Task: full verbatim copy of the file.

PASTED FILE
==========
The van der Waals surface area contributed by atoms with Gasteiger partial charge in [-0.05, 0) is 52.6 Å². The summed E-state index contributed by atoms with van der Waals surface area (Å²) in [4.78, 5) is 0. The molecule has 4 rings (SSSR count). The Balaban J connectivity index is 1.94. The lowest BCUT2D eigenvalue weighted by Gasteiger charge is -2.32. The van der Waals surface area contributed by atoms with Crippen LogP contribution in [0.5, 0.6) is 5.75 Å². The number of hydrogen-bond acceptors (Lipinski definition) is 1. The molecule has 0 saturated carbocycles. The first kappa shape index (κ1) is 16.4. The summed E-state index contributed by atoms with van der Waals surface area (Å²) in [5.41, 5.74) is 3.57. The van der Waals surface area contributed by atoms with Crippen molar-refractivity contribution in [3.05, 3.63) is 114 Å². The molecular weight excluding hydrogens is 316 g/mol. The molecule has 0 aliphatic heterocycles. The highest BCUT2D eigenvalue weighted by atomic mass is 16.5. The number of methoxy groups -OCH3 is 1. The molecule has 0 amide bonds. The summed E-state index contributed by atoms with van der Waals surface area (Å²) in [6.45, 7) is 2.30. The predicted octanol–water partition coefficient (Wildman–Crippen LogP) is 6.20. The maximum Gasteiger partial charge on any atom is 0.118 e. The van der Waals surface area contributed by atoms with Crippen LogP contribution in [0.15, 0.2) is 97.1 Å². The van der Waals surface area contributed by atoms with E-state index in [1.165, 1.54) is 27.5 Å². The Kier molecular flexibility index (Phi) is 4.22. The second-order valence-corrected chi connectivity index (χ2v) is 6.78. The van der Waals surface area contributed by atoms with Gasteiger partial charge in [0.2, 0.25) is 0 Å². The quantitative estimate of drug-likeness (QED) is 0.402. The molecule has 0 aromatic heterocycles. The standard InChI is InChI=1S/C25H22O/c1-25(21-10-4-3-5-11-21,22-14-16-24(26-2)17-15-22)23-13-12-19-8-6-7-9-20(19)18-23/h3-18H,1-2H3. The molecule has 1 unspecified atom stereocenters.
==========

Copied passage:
The van der Waals surface area contributed by atoms with Gasteiger partial charge in [-0.05, 0) is 52.6 Å². The summed E-state index contributed by atoms with van der Waals surface area (Å²) in [4.78, 5) is 0. The molecule has 4 rings (SSSR count). The Balaban J connectivity index is 1.94. The lowest BCUT2D eigenvalue weighted by Gasteiger charge is -2.32. The van der Waals surface area contributed by atoms with Crippen LogP contribution in [0.5, 0.6) is 5.75 Å². The number of hydrogen-bond acceptors (Lipinski definition) is 1. The molecule has 0 saturated carbocycles. The first kappa shape index (κ1) is 16.4. The summed E-state index contributed by atoms with van der Waals surface area (Å²) in [5.41, 5.74) is 3.57. The van der Waals surface area contributed by atoms with Crippen molar-refractivity contribution in [3.05, 3.63) is 114 Å². The molecular weight excluding hydrogens is 316 g/mol. The molecule has 0 aliphatic heterocycles. The highest BCUT2D eigenvalue weighted by atomic mass is 16.5. The number of methoxy groups -OCH3 is 1. The molecule has 0 amide bonds. The summed E-state index contributed by atoms with van der Waals surface area (Å²) in [6.45, 7) is 2.30. The predicted octanol–water partition coefficient (Wildman–Crippen LogP) is 6.20. The maximum Gasteiger partial charge on any atom is 0.118 e. The van der Waals surface area contributed by atoms with Crippen LogP contribution in [0.15, 0.2) is 97.1 Å². The van der Waals surface area contributed by atoms with E-state index in [1.165, 1.54) is 27.5 Å². The Kier molecular flexibility index (Phi) is 4.22. The second-order valence-corrected chi connectivity index (χ2v) is 6.78. The van der Waals surface area contributed by atoms with Gasteiger partial charge in [0.2, 0.25) is 0 Å². The quantitative estimate of drug-likeness (QED) is 0.402. The molecule has 0 aromatic heterocycles. The standard InChI is InChI=1S/C25H22O/c1-25(21-10-4-3-5-11-21,22-14-16-24(26-2)17-15-22)23-13-12-19-8-6-7-9-20(19)18-23/h3-18H,1-2H3. The molecule has 1 unspecified atom stereocenters.